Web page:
Yesterday it was announced that Siemens PLM (Project Lifestyle Management) has granted Trinity’s School of Engineering €65 million euro worth of technology that will allow the students to gain experience using leading manufacturing software.
This is currently used in a wide range of industries including automotive, high-tech electric, ship building and aerospace, amongst others.
The Simmens Tecnomatrix® portfolio will include Jack™ software which will, for the first time, allow Trinity students of all engineering strands to test their design solutions across a wide range of virtual users with different abilities, before they reach the hardware prototype stage. This will allow students to gain feedback on the ease of use of products and services at a conceptual stage, helping to facilitate informed design decisions and improve the quality of engineering designs, including in strands such as biomedical engineering.
Dora Smith, global director, Academic Partner Program, Siemens PLM Software, said: “This grant from Siemens PLM Software enables Trinity’s School of Engineering to teach their students on the same world-class PLM software for digital product design, simulation, analysis, manufacturing and product data management that is used by leading manufacturers around the world. As a result, their graduates will be highly qualified for careers in science, technology, engineering and maths.”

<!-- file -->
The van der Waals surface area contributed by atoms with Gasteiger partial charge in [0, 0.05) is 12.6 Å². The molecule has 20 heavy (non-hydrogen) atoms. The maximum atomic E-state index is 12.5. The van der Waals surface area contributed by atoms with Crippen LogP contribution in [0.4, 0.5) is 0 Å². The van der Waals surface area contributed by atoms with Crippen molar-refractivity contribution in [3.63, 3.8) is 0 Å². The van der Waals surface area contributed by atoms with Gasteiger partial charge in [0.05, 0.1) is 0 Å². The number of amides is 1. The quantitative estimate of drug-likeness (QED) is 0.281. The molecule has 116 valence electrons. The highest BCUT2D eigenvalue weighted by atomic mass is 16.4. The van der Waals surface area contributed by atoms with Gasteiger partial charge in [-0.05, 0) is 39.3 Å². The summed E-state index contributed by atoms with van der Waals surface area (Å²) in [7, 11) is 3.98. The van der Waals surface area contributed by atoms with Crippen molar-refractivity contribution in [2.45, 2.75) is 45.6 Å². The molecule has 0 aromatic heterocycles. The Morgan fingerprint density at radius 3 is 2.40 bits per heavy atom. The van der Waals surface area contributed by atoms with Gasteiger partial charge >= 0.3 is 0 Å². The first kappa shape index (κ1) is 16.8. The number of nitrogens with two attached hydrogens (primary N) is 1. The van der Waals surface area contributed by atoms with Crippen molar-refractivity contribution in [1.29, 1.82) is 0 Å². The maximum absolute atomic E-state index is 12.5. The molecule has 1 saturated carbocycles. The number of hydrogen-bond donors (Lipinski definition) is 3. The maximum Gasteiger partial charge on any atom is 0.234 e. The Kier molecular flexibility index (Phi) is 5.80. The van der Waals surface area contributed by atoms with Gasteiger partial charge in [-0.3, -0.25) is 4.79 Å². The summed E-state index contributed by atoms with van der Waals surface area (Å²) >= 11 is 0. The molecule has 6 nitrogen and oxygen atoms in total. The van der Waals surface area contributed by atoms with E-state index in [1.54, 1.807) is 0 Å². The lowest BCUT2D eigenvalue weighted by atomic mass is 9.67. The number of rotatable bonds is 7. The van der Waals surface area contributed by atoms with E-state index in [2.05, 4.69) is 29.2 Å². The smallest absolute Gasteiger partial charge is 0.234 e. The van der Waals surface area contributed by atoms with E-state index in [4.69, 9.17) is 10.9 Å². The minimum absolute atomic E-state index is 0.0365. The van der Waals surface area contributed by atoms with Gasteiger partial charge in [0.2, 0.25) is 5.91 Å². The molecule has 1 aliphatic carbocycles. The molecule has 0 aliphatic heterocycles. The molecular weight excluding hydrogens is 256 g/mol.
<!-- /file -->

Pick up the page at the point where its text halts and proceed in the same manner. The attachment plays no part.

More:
Professor Ciaran Simms, assistant professor in mechanical and manufacturing engineering, and director of teaching and learning (undergraduate) in Trinity’s School of Engineering, said: “By using the same technology in the classroom that is used by companies all over the world to develop a wide variety of products, our students gain important real-world experience during their studies that will serve them well after graduation.”
The grant was provided by Simmens PLM Software’s academic programme which delivers PLM software for schools at every academic level.